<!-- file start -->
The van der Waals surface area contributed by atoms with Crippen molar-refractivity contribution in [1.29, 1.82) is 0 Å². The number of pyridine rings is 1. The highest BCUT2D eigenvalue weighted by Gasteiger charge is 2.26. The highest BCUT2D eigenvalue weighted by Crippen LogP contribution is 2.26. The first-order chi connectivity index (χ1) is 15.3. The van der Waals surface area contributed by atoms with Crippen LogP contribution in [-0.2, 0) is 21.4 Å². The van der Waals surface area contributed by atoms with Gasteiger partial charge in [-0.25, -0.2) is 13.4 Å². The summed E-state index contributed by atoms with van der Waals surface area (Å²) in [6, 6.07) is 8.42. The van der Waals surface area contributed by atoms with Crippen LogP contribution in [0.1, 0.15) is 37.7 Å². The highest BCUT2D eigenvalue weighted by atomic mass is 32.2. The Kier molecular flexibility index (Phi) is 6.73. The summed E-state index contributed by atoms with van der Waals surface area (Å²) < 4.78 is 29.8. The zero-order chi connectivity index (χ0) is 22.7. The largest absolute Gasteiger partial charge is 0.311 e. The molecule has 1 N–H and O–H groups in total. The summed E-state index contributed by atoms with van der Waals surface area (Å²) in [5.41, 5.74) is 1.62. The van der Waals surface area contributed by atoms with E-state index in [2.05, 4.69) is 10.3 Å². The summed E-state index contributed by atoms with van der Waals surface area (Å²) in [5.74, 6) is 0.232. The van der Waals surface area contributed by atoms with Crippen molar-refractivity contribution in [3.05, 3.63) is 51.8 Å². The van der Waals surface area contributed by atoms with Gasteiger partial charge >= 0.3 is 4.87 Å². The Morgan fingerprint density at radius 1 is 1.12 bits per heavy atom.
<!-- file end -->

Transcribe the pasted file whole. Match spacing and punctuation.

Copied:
The van der Waals surface area contributed by atoms with Crippen molar-refractivity contribution in [1.29, 1.82) is 0 Å². The number of pyridine rings is 1. The highest BCUT2D eigenvalue weighted by Gasteiger charge is 2.26. The highest BCUT2D eigenvalue weighted by Crippen LogP contribution is 2.26. The first-order chi connectivity index (χ1) is 15.3. The van der Waals surface area contributed by atoms with Crippen LogP contribution in [-0.2, 0) is 21.4 Å². The van der Waals surface area contributed by atoms with Gasteiger partial charge in [-0.25, -0.2) is 13.4 Å². The summed E-state index contributed by atoms with van der Waals surface area (Å²) in [6, 6.07) is 8.42. The van der Waals surface area contributed by atoms with Crippen LogP contribution in [0.1, 0.15) is 37.7 Å². The highest BCUT2D eigenvalue weighted by atomic mass is 32.2. The Kier molecular flexibility index (Phi) is 6.73. The summed E-state index contributed by atoms with van der Waals surface area (Å²) < 4.78 is 29.8. The zero-order chi connectivity index (χ0) is 22.7. The largest absolute Gasteiger partial charge is 0.311 e. The molecule has 1 N–H and O–H groups in total. The summed E-state index contributed by atoms with van der Waals surface area (Å²) in [5.41, 5.74) is 1.62. The van der Waals surface area contributed by atoms with E-state index in [2.05, 4.69) is 10.3 Å². The summed E-state index contributed by atoms with van der Waals surface area (Å²) in [5.74, 6) is 0.232. The van der Waals surface area contributed by atoms with Crippen molar-refractivity contribution in [3.05, 3.63) is 51.8 Å². The van der Waals surface area contributed by atoms with Gasteiger partial charge >= 0.3 is 4.87 Å². The Morgan fingerprint density at radius 1 is 1.12 bits per heavy atom.